According to a new study by John’s Hopkins researchers and published in the Journal of Allergy and Clinical Immunology, antibacterial products and preservatives that are found in soap, toothpaste and mouthwash may be giving children allergies to objects in everyday life.
Researchers tested children for the presence of IGE antibodies. These are part of the body’s immune system. Levels of IGE grow in response to the present of an allergen. Children exposed to the highest levels of triclosan, an antibacterial agent, had more than double the risk of having food allergies, and almost twice the risk of having environmental allergies.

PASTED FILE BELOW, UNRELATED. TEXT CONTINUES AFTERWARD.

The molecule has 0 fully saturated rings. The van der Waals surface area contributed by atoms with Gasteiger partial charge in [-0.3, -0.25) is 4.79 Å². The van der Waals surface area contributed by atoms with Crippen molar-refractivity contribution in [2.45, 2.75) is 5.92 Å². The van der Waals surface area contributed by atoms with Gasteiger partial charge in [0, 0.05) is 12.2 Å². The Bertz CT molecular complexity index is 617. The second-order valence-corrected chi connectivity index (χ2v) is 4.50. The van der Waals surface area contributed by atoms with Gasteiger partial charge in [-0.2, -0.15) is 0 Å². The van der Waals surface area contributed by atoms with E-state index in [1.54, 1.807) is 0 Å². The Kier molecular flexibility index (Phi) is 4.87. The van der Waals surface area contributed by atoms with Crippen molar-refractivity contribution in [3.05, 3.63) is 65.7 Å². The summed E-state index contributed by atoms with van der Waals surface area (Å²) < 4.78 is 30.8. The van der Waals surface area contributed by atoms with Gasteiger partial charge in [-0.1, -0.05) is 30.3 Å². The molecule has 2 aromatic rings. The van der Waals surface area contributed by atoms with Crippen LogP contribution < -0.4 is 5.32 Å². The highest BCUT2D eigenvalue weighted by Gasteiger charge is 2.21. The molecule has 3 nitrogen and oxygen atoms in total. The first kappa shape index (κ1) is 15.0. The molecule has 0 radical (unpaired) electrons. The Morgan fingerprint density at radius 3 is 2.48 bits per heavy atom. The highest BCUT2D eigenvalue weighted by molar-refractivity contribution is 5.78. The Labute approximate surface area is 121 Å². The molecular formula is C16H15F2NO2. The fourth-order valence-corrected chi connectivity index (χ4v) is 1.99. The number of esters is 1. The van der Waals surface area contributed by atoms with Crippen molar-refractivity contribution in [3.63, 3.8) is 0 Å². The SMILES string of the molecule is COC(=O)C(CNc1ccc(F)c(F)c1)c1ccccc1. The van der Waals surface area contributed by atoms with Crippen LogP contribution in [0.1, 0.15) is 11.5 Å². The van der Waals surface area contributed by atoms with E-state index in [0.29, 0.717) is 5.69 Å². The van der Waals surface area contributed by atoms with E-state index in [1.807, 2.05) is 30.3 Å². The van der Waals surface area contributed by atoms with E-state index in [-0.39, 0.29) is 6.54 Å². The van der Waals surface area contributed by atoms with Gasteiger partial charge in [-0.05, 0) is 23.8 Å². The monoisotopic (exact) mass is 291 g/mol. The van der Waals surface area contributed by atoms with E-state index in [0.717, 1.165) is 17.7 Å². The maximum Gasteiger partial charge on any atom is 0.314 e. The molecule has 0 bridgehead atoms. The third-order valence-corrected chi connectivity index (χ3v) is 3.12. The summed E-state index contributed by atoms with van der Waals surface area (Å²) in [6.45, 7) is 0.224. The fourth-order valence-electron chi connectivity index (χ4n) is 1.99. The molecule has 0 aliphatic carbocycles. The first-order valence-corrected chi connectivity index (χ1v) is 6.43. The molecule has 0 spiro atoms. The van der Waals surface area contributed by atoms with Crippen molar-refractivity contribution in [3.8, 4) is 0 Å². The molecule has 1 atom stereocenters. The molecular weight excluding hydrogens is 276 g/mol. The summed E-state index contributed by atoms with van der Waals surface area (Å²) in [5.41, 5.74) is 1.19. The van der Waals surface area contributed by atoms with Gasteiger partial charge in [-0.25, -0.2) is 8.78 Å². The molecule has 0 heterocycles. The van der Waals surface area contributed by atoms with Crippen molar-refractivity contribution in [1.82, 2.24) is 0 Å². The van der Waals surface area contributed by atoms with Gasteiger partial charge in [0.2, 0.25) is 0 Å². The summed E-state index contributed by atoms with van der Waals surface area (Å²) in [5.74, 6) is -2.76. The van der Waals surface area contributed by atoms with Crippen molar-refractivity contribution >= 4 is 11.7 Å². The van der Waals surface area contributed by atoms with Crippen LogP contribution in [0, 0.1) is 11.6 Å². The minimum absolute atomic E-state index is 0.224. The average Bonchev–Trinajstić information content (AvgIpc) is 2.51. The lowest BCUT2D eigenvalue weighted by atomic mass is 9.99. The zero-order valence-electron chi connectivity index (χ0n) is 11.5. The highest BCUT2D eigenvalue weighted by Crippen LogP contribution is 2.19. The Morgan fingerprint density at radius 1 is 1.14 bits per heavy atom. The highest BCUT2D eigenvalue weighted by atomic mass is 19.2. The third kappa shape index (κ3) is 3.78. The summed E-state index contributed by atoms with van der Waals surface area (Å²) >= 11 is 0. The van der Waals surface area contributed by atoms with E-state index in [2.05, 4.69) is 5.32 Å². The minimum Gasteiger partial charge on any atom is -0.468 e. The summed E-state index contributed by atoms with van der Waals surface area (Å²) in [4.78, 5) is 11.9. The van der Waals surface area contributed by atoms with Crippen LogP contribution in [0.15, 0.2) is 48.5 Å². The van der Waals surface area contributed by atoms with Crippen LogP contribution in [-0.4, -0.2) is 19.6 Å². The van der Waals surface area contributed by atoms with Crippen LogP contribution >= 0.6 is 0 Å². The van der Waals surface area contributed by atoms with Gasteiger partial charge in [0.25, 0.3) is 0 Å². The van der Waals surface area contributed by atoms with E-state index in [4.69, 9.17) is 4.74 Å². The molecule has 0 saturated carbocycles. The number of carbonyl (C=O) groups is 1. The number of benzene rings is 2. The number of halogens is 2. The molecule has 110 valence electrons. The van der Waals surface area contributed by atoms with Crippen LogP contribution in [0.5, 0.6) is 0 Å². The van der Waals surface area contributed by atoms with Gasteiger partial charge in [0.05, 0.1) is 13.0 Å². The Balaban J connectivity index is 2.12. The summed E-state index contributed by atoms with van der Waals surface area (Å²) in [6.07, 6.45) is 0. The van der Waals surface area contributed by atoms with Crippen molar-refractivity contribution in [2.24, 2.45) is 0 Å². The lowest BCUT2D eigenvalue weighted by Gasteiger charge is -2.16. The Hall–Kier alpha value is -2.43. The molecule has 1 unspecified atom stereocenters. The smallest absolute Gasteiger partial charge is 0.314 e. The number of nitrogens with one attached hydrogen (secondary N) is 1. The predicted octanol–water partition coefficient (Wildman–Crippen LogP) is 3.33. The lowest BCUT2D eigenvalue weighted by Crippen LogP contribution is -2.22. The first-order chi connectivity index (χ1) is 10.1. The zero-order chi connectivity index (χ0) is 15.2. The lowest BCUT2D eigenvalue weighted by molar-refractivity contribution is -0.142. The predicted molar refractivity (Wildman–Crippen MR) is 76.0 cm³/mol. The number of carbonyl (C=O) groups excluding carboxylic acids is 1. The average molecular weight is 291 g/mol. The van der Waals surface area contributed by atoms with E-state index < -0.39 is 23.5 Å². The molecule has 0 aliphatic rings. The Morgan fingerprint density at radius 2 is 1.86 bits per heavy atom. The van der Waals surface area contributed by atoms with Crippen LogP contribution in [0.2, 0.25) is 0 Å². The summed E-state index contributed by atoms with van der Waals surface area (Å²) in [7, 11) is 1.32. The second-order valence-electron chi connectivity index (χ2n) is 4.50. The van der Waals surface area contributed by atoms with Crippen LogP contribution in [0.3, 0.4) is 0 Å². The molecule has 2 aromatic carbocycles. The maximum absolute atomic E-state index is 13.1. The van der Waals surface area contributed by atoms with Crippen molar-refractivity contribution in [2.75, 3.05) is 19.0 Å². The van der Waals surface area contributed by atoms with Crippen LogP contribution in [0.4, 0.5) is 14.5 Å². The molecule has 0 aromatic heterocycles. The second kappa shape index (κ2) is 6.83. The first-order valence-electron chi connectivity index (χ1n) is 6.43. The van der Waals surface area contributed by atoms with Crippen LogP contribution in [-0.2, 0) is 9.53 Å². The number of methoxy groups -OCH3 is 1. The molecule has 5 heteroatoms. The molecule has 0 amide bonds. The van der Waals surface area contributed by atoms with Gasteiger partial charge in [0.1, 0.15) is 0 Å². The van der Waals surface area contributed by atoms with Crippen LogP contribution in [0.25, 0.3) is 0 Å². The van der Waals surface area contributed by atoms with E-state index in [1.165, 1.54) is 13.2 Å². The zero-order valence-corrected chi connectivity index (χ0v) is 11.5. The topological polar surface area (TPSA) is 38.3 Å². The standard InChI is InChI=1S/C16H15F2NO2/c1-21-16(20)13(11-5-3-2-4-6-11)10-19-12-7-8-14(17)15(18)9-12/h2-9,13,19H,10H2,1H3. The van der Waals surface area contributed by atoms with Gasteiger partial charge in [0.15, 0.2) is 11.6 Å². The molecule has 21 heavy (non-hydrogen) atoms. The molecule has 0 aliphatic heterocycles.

The researchers concluded that their findings show that antibacterial agents “may play a role in immune system development.”